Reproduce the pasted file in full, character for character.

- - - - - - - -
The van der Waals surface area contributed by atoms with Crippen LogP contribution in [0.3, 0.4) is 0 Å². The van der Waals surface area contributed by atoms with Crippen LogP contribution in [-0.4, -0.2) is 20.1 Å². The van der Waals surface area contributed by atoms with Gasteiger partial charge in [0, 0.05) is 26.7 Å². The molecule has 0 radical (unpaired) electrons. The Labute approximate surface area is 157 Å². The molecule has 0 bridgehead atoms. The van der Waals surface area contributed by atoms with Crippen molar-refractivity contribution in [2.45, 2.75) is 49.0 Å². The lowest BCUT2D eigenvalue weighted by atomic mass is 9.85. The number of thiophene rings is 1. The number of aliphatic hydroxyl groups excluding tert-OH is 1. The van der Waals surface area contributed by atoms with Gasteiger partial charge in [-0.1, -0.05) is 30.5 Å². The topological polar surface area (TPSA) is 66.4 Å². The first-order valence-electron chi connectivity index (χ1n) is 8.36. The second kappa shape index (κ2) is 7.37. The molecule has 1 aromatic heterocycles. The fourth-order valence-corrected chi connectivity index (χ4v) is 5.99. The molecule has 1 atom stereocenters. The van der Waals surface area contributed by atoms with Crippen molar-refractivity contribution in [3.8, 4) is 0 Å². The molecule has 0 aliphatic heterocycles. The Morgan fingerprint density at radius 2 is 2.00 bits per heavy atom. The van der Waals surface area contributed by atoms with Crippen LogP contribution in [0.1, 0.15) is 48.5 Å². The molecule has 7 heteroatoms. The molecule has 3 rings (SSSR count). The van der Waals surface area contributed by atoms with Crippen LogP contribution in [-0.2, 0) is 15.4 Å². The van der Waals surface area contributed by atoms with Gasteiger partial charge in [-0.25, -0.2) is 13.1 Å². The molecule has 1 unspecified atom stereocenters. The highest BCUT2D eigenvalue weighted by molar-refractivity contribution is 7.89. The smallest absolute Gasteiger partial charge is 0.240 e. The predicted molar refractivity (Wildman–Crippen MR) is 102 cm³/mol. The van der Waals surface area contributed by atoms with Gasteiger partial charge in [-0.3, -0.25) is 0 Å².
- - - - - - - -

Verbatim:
The van der Waals surface area contributed by atoms with Crippen LogP contribution in [0.3, 0.4) is 0 Å². The van der Waals surface area contributed by atoms with Crippen LogP contribution in [-0.4, -0.2) is 20.1 Å². The van der Waals surface area contributed by atoms with Gasteiger partial charge in [0, 0.05) is 26.7 Å². The molecule has 0 radical (unpaired) electrons. The Labute approximate surface area is 157 Å². The molecule has 0 bridgehead atoms. The van der Waals surface area contributed by atoms with Crippen molar-refractivity contribution in [2.45, 2.75) is 49.0 Å². The lowest BCUT2D eigenvalue weighted by atomic mass is 9.85. The number of thiophene rings is 1. The number of aliphatic hydroxyl groups excluding tert-OH is 1. The van der Waals surface area contributed by atoms with Gasteiger partial charge in [-0.1, -0.05) is 30.5 Å². The topological polar surface area (TPSA) is 66.4 Å². The first-order valence-electron chi connectivity index (χ1n) is 8.36. The second kappa shape index (κ2) is 7.37. The molecule has 1 aromatic heterocycles. The fourth-order valence-corrected chi connectivity index (χ4v) is 5.99. The molecule has 1 atom stereocenters. The van der Waals surface area contributed by atoms with Crippen molar-refractivity contribution in [3.8, 4) is 0 Å². The molecule has 0 aliphatic heterocycles. The Morgan fingerprint density at radius 2 is 2.00 bits per heavy atom. The van der Waals surface area contributed by atoms with Crippen LogP contribution in [0.1, 0.15) is 48.5 Å². The molecule has 7 heteroatoms. The molecule has 3 rings (SSSR count). The van der Waals surface area contributed by atoms with Crippen LogP contribution in [-0.2, 0) is 15.4 Å². The van der Waals surface area contributed by atoms with Gasteiger partial charge in [-0.25, -0.2) is 13.1 Å². The molecule has 1 unspecified atom stereocenters. The highest BCUT2D eigenvalue weighted by molar-refractivity contribution is 7.89. The smallest absolute Gasteiger partial charge is 0.240 e. The predicted molar refractivity (Wildman–Crippen MR) is 102 cm³/mol. The van der Waals surface area contributed by atoms with Gasteiger partial charge in [-0.3, -0.25) is 0 Å².